When I first started flying, I flew using what some people call “the death grip,” a morbid term for hanging onto the yoke for dear life. I held so hard that my forearm would be sore the next day and I had a permanent tiny bruise on my thumb from pressing the push-to-talk button. After gaining some experience, I realized that most airplanes I fly don’t require that much muscle strength to be maneuvered. All I need is my fingertips.
A prerequisite for successful fingertip flying is a properly trimmed airplane. You may need to make small trim corrections frequently in order to fingertip-fly. Just release the pressure on the yoke and see what the airplane wants to do. Is it beginning a slight climb or descent? Correct the motion with the yoke and re-trim. You may only need to move the trim by a hair, but it will enable light control pressure.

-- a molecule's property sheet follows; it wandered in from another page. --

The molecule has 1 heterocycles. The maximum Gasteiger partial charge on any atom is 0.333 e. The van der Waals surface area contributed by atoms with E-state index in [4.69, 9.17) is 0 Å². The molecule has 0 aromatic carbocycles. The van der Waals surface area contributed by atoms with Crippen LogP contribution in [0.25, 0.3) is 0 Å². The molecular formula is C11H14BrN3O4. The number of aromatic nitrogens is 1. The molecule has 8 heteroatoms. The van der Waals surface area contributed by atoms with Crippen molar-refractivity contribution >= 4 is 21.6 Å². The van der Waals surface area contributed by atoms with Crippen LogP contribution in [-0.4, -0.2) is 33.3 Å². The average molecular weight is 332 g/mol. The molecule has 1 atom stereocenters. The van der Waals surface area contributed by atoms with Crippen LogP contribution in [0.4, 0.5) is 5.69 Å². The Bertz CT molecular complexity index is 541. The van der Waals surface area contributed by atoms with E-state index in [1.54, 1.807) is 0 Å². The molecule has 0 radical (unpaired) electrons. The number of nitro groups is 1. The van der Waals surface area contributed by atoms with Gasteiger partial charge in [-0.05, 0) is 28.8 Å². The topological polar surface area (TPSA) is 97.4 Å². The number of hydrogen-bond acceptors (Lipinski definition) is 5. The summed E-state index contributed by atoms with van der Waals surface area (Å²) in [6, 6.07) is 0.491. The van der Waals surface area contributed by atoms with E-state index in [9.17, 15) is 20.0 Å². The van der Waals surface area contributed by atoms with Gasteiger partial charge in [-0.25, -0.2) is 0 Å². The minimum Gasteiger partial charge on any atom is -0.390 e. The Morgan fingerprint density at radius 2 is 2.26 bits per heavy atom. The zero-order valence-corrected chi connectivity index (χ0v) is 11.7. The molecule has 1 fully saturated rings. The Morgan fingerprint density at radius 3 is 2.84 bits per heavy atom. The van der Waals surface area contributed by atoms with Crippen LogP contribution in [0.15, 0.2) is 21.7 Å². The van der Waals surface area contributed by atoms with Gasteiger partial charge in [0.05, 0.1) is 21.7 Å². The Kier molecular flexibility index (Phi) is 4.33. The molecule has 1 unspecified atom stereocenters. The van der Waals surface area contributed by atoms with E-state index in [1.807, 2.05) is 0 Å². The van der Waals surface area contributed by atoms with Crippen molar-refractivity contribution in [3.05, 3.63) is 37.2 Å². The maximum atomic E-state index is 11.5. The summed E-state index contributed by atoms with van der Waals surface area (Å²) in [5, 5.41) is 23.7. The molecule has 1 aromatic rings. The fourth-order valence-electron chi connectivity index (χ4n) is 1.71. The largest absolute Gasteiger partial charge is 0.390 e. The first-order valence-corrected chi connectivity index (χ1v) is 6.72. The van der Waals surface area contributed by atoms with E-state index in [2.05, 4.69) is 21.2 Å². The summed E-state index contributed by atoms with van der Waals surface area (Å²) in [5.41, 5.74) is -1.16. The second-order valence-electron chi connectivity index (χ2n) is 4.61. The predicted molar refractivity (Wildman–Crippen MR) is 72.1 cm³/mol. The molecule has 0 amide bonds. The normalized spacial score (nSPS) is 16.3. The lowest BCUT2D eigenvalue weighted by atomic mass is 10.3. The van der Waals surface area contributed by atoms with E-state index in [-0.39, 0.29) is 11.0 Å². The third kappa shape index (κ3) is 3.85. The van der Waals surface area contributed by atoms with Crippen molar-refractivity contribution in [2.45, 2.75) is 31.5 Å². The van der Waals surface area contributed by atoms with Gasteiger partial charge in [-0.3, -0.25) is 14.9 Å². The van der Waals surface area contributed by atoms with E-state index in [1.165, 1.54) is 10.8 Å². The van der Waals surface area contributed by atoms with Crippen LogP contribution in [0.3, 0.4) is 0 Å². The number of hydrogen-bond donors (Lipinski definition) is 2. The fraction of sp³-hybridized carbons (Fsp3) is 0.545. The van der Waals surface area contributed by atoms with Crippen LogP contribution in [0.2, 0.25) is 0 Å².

With a lighter grip, it’s much easier to make small, smooth corrections. Instead of using your arms to make control inputs, just apply some pressure with the fingers and hand muscles. Tiny, timely corrections are particularly important when flying instrument approaches. I can’t imagine being able to stay centered on the final approach path using the ham-handed method.
Even if you’re flying an airplane that requires heavier control inputs, such as a Cessna 206, you don’t need to hang on for dear life. Again, use the trim to your advantage. The takeoff and landing phases and maneuvers may require more than fingertip pressure, but you can still hold a light grip – no white-knuckles!
It’s been a long time since I got sore arms or bruises from flying. If you find that you’re gripping the yoke too hard, just take a deep breath, relax and let go a little. You’ll enjoy your flight a lot more if you do.